Isotopes are variants of a particular chemical element which differ in neutron number, and consequently in nucleon number. All isotopes of a given element have the same number of protons but different numbers of neutrons in each atom.The term isotope is formed from the Greek roots isos (ἴσος "equal") and topos (τόπος "place"), meaning "the same place"; thus, the meaning behind the name is that different isotopes of a single element occupy the same position on the periodic table. It was coined by a Scottish doctor and writer Margaret Todd in 1913 in a suggestion to chemist Frederick Soddy.

The number of protons within the atom's nucleus is called atomic number and is equal to the number of electrons in the neutral (non-ionized) atom. Each atomic number identifies a specific element, but not the isotope; an atom of a given element may have a wide range in its number of neutrons. The number of nucleons (both protons and neutrons) in the nucleus is the atom's mass number, and each isotope of a given element has a different mass number.

For example, carbon-12, carbon-13, and carbon-14 are three isotopes of the element carbon with mass numbers 12, 13, and 14, respectively. The atomic number of carbon is 6, which means that every carbon atom has 6 protons, so that the neutron numbers of these isotopes are 6, 7, and 8 respectively.

Isotope analysis

Isotope analysis is the identification of isotopic signature, the abundance of certain stable isotopes and chemical elements within organic and inorganic compounds. Isotopic analysis can be used to understand the flow of energy through a food web, to reconstruct past environmental and climatic conditions, to investigate human and animal diets in the past, for food authentification, and a variety of other physical, geological, palaeontological and chemical processes. Stable isotope ratios are measured using mass spectrometry, which separates the different isotopes of an element on the basis of their mass-to-charge ratio.


Isotopologues are molecules that differ only in their isotopic composition. They have the same chemical formula and bonding arrangement of atoms, but at least one atom has a different number of neutrons than the parent.

An example is water, where its hydrogen-related isotopologues are: "light water" (HOH or H2O), "semi-heavy water" with the deuterium isotope in equal proportion to protium (HDO or 1H2HO), "heavy water" with two deuterium isotopes of hydrogen per molecule (D2O or 2H2O), and "super-heavy water" or tritiated water (T2O or 3H2O, as well as HTO [1H3HO] and DTO [2H3HO], where some or all of the hydrogen atoms are replaced with tritium isotopes). Oxygen-related isotopologues of water include the commonly available form of heavy-oxygen water (H218O) and the more difficult to separate version with the 17O isotope. Both elements may be replaced by isotopes, for example in the doubly labeled water isotopologue D218O.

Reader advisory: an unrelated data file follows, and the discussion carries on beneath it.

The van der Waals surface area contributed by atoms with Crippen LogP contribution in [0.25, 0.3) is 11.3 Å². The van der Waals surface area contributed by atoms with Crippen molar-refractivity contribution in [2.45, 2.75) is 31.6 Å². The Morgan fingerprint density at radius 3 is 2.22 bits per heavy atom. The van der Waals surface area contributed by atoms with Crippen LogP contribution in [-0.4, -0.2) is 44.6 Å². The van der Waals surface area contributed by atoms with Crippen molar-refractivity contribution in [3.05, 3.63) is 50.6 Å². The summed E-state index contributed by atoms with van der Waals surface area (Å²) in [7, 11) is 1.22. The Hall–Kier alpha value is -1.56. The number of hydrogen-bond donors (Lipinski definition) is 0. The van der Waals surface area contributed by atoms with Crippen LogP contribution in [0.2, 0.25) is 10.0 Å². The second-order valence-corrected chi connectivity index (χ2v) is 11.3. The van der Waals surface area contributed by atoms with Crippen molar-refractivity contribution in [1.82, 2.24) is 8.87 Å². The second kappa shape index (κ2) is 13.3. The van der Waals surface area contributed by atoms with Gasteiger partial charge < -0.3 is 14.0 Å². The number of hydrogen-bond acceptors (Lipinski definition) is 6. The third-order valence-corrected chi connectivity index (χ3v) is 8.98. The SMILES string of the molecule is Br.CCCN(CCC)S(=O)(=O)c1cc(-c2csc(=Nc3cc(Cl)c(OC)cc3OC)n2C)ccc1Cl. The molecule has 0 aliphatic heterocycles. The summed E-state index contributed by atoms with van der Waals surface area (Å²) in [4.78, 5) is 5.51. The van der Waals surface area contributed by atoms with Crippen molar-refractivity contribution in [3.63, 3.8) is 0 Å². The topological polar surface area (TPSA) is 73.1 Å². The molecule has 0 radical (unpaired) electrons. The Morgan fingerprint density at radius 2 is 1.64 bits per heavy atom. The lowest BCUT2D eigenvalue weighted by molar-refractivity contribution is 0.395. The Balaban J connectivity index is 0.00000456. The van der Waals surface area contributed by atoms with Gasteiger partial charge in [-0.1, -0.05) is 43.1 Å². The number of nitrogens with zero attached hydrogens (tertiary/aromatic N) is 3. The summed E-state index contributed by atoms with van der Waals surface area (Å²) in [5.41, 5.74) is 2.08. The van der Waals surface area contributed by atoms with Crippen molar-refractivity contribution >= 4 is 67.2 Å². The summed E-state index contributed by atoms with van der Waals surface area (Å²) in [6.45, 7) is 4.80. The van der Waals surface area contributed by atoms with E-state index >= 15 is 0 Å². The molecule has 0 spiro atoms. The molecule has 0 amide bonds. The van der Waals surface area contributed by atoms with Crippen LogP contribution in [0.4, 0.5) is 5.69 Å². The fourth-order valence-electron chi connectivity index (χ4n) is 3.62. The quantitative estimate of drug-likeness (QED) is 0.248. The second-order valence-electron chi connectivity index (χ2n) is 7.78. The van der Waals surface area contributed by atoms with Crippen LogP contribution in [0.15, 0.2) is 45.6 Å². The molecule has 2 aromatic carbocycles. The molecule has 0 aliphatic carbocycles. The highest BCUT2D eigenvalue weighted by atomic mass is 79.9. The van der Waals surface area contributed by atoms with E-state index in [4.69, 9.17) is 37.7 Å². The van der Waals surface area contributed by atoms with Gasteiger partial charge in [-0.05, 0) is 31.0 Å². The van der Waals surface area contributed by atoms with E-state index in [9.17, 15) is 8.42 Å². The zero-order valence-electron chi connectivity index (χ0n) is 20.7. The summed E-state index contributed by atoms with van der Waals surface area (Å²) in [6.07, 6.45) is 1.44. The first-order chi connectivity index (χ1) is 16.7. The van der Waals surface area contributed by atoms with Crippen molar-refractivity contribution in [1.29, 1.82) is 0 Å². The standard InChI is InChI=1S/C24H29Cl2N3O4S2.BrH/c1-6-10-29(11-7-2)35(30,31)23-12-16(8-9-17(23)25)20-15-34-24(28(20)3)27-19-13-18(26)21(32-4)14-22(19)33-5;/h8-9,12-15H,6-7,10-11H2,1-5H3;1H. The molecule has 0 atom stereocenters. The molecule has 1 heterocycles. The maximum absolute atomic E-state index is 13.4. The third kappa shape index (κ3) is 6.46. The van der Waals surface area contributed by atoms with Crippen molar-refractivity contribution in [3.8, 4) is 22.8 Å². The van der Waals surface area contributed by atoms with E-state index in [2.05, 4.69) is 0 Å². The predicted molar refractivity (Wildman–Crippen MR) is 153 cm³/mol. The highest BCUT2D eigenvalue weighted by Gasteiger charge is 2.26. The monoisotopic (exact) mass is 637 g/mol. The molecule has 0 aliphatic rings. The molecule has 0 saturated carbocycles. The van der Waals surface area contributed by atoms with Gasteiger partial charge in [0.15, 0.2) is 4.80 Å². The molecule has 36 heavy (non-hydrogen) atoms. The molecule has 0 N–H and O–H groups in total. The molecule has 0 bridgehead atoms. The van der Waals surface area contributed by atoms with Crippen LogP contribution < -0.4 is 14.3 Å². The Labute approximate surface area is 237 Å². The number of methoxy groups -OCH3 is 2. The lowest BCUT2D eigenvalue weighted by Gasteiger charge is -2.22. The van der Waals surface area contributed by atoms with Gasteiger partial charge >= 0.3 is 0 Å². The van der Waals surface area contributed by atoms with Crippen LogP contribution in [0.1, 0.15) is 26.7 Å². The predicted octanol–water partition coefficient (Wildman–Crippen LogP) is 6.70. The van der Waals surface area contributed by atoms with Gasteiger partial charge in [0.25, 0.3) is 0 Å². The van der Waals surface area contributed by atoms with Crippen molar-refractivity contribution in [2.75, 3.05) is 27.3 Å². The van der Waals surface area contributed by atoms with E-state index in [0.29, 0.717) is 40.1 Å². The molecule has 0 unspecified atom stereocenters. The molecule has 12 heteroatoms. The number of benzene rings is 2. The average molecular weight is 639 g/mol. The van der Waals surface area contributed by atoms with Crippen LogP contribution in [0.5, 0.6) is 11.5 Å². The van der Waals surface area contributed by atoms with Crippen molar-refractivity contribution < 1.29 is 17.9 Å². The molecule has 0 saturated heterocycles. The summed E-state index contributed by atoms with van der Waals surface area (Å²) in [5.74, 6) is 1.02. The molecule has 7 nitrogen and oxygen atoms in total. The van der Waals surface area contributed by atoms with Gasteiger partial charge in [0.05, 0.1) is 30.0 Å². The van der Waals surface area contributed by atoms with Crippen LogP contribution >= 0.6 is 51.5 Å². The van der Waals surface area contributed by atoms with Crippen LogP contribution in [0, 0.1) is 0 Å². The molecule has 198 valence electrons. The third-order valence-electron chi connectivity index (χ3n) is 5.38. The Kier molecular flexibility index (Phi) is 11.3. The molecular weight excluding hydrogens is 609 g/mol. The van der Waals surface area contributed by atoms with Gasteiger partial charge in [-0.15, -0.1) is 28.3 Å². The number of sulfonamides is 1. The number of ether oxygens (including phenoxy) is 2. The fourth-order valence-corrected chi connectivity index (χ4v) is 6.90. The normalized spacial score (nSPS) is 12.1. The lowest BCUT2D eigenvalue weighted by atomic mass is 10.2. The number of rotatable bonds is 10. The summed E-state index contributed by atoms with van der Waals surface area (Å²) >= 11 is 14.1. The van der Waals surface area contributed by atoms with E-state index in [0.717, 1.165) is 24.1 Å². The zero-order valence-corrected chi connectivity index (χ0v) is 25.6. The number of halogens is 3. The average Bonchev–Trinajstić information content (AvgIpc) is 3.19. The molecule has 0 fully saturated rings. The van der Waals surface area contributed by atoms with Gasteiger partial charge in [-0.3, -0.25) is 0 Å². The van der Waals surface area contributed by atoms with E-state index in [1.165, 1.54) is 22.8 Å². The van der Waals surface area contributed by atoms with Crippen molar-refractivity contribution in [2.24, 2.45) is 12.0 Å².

The atom(s) of the different isotope may be anywhere in a molecule, so the difference is in the net chemical formula. If a compound has several atoms of the same element, any one of them could be the altered one, and it would still be the same isotopologue. When considering the different locations of the same isotopically modified element, the term isotopomer, first proposed by Seeman and Paine in 1992, is used.

Isotopomerism is analogous to constitutional isomerism of different elements in a structure. Depending on the formula and the symmetry of the structure, there might be several isotopomers of one isotopologue. For example, ethanol has the molecular formula C2H6O. Mono-deuterated ethanol, C2H5DO, is an isotopologue of it. The structural formulas CH3−CH2−O−D and CH2D−CH2−O−H are two isotopomers of that isotopologue.

Neutron generator

Neutron generators are neutron source devices which contain compact linear particle accelerators and that produce neutrons by fusing isotopes of hydrogen together. The fusion reactions take place in these devices by accelerating either deuterium, tritium, or a mixture of these two isotopes into a metal hydride target which also contains deuterium, tritium or a mixture of these isotopes. Fusion of deuterium atoms (D + D) results in the formation of a He-3 ion and a neutron with a kinetic energy of approximately 2.5 MeV. Fusion of a deuterium and a tritium atom (D + T) results in the formation of a He-4 ion and a neutron with a kinetic energy of approximately 14.1 MeV. Neutron generators have applications in medicine, security, and materials analysis.The basic concept was first developed by Ernest Rutherford's team in the Cavendish Laboratory in the early 1930s. Using a linear accelerator driven by a Cockcroft–Walton generator, Mark Oliphant led an experiment that fired deuterium ions into a deuterium-infused metal foil and noticed that a small number of these particles gave off alpha particles. This was the first demonstration of nuclear fusion, as well as the first discovery of Helium-3 and tritium, created in these reactions. The introduction of new power sources has continually shrunk the size of these machines, from Oliphant's that filled the corner of the lab, to modern machines that are highly portable. Thousands of such small, relatively inexpensive systems have been built over the past five decades.